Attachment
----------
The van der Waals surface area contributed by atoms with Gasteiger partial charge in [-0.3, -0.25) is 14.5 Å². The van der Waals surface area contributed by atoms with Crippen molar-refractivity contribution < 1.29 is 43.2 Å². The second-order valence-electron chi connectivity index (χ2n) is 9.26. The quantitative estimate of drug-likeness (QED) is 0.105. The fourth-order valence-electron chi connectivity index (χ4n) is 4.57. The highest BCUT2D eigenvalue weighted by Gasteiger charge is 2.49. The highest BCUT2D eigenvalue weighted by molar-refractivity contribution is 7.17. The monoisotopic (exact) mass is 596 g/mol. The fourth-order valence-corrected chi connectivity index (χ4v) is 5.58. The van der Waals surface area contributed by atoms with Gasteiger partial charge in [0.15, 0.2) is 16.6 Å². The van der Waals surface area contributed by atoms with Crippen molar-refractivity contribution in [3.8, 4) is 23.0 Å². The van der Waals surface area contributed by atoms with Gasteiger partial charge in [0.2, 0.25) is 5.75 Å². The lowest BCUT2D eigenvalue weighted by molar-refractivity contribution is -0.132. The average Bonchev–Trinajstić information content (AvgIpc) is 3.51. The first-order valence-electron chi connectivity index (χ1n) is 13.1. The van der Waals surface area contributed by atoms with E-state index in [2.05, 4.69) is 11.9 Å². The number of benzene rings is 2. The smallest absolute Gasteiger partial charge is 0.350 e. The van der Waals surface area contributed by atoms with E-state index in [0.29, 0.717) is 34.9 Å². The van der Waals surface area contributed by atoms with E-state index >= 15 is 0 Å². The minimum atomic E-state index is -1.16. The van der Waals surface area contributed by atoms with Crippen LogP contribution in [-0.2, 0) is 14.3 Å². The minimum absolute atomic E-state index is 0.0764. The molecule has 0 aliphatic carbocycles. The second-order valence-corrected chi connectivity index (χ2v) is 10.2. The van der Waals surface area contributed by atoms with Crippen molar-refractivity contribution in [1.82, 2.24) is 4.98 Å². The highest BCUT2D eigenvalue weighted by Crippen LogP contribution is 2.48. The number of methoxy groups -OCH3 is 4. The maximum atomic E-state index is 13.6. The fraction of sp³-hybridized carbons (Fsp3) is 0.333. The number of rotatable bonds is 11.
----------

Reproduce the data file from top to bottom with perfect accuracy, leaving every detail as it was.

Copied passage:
The van der Waals surface area contributed by atoms with Gasteiger partial charge in [-0.3, -0.25) is 14.5 Å². The van der Waals surface area contributed by atoms with Crippen molar-refractivity contribution < 1.29 is 43.2 Å². The second-order valence-electron chi connectivity index (χ2n) is 9.26. The quantitative estimate of drug-likeness (QED) is 0.105. The fourth-order valence-electron chi connectivity index (χ4n) is 4.57. The highest BCUT2D eigenvalue weighted by Gasteiger charge is 2.49. The highest BCUT2D eigenvalue weighted by molar-refractivity contribution is 7.17. The monoisotopic (exact) mass is 596 g/mol. The fourth-order valence-corrected chi connectivity index (χ4v) is 5.58. The van der Waals surface area contributed by atoms with Gasteiger partial charge in [0.15, 0.2) is 16.6 Å². The van der Waals surface area contributed by atoms with Crippen molar-refractivity contribution in [3.8, 4) is 23.0 Å². The van der Waals surface area contributed by atoms with Gasteiger partial charge in [0.2, 0.25) is 5.75 Å². The lowest BCUT2D eigenvalue weighted by molar-refractivity contribution is -0.132. The average Bonchev–Trinajstić information content (AvgIpc) is 3.51. The first-order valence-electron chi connectivity index (χ1n) is 13.1. The van der Waals surface area contributed by atoms with E-state index in [2.05, 4.69) is 11.9 Å². The number of benzene rings is 2. The smallest absolute Gasteiger partial charge is 0.350 e. The van der Waals surface area contributed by atoms with E-state index in [0.29, 0.717) is 34.9 Å². The van der Waals surface area contributed by atoms with E-state index >= 15 is 0 Å². The minimum atomic E-state index is -1.16. The van der Waals surface area contributed by atoms with Crippen LogP contribution in [-0.2, 0) is 14.3 Å². The minimum absolute atomic E-state index is 0.0764. The molecule has 0 aliphatic carbocycles. The second-order valence-corrected chi connectivity index (χ2v) is 10.2. The van der Waals surface area contributed by atoms with Crippen molar-refractivity contribution in [1.82, 2.24) is 4.98 Å². The highest BCUT2D eigenvalue weighted by Crippen LogP contribution is 2.48. The number of methoxy groups -OCH3 is 4. The maximum atomic E-state index is 13.6. The fraction of sp³-hybridized carbons (Fsp3) is 0.333. The number of rotatable bonds is 11.